Probably not quite the answer you're looking for, but there's another way of thinking about tabs in vim that will help with your problem.
You can think of each tab as a 'view' into your workspace (equivalent to something like a perspective in an IDE like eclipse), and the buffer list as what would normally be tabs in other programs.
That way you can have one tab for 'single editor with NERDTree open', one tab for 'large editor', one tab for 'vertical split editor' etc, and each tab may or may not have the same buffers open.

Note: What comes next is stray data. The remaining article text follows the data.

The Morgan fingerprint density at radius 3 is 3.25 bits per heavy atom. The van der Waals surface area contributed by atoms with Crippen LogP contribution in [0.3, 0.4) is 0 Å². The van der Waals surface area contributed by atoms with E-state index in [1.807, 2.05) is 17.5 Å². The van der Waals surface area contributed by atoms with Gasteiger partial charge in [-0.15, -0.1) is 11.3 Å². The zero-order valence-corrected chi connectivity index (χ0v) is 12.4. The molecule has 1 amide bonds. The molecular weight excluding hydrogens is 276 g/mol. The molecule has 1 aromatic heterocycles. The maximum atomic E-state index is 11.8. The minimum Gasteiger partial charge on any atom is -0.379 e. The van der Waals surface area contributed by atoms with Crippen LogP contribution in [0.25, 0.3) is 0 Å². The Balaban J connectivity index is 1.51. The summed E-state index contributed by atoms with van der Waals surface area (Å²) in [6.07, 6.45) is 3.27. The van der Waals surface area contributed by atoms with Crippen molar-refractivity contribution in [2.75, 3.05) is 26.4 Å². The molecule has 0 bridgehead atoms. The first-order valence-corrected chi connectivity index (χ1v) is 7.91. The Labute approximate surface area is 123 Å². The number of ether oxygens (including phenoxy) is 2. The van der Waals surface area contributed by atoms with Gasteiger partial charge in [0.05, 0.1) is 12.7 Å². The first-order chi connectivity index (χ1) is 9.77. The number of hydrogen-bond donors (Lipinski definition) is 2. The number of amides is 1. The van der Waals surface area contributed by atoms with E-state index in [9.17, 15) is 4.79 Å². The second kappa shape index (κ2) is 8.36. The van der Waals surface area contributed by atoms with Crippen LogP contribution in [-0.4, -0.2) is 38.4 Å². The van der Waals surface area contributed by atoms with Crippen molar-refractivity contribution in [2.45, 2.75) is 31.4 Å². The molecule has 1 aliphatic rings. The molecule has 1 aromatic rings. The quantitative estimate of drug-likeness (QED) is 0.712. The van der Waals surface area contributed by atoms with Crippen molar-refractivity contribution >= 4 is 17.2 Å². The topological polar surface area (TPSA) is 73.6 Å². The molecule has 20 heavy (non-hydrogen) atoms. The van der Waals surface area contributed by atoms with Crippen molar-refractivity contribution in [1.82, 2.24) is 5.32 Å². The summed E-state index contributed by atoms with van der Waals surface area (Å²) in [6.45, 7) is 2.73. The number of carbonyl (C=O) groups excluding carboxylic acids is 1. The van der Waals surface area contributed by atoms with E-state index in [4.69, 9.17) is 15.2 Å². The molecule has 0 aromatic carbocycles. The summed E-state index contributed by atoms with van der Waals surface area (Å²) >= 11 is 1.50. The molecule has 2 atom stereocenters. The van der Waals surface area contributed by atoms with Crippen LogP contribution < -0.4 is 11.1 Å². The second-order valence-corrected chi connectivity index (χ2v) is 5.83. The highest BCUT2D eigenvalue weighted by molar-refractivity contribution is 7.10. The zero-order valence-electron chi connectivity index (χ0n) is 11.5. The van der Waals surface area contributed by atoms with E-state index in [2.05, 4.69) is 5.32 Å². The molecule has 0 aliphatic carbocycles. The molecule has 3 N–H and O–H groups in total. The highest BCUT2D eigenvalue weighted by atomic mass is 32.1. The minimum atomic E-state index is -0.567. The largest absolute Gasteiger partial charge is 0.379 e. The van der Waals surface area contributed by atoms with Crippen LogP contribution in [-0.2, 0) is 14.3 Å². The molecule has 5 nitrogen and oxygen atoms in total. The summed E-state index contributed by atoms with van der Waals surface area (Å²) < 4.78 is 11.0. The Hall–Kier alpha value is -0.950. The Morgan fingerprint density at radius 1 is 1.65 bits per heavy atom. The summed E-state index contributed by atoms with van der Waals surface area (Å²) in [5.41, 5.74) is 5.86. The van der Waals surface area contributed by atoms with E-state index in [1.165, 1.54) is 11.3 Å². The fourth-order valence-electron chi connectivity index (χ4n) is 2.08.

That way you can just stick with your single layout, and use
:bprev to switch buffers sequentially along the list, or
:b <approxname> to jump to a named buffer easily. If you get the unimpaired plugin, the mappings
[b are also defined that map to
:bprev for easy access. The fuzzyfinder plugin also has a :FufBuffer command that lets you easily jump to an open buffer (and then either open, split open or tab open at the press of a key once you've found it with some really intuitive default bindings).
I'm a huge fan of vimcasts, and this episode has a bit more detail of the general idea I'm talking about here.